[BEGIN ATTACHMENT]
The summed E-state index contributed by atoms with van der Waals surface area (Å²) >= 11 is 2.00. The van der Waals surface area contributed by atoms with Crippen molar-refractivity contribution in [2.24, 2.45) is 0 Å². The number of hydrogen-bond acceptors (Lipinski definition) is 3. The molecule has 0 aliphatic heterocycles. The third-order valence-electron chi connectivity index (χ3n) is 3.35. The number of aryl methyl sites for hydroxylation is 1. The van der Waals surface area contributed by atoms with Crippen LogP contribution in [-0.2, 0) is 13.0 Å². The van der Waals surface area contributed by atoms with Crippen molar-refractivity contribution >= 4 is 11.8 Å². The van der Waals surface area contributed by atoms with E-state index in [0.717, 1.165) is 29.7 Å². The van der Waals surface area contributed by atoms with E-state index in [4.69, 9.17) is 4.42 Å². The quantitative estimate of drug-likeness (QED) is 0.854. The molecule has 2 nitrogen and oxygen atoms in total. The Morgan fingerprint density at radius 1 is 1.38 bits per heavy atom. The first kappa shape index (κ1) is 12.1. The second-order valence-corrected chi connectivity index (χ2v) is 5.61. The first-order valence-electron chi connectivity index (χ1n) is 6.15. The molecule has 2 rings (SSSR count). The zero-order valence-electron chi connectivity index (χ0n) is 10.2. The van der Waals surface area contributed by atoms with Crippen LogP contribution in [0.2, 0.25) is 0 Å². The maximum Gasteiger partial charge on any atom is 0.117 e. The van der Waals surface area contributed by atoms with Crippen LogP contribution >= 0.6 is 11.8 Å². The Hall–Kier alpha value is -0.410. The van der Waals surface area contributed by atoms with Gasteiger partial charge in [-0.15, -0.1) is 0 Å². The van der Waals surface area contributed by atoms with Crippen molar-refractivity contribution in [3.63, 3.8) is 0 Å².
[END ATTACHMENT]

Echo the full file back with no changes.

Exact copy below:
The summed E-state index contributed by atoms with van der Waals surface area (Å²) >= 11 is 2.00. The van der Waals surface area contributed by atoms with Crippen molar-refractivity contribution in [2.24, 2.45) is 0 Å². The number of hydrogen-bond acceptors (Lipinski definition) is 3. The molecule has 0 aliphatic heterocycles. The third-order valence-electron chi connectivity index (χ3n) is 3.35. The number of aryl methyl sites for hydroxylation is 1. The van der Waals surface area contributed by atoms with Crippen LogP contribution in [-0.2, 0) is 13.0 Å². The van der Waals surface area contributed by atoms with Crippen molar-refractivity contribution >= 4 is 11.8 Å². The van der Waals surface area contributed by atoms with E-state index in [0.717, 1.165) is 29.7 Å². The van der Waals surface area contributed by atoms with E-state index in [4.69, 9.17) is 4.42 Å². The quantitative estimate of drug-likeness (QED) is 0.854. The molecule has 2 nitrogen and oxygen atoms in total. The Morgan fingerprint density at radius 1 is 1.38 bits per heavy atom. The first kappa shape index (κ1) is 12.1. The second-order valence-corrected chi connectivity index (χ2v) is 5.61. The first-order valence-electron chi connectivity index (χ1n) is 6.15. The molecule has 2 rings (SSSR count). The zero-order valence-electron chi connectivity index (χ0n) is 10.2. The van der Waals surface area contributed by atoms with Crippen LogP contribution in [0.2, 0.25) is 0 Å². The maximum Gasteiger partial charge on any atom is 0.117 e. The van der Waals surface area contributed by atoms with Crippen LogP contribution >= 0.6 is 11.8 Å². The Hall–Kier alpha value is -0.410. The van der Waals surface area contributed by atoms with Gasteiger partial charge in [-0.15, -0.1) is 0 Å². The van der Waals surface area contributed by atoms with Crippen molar-refractivity contribution in [3.63, 3.8) is 0 Å².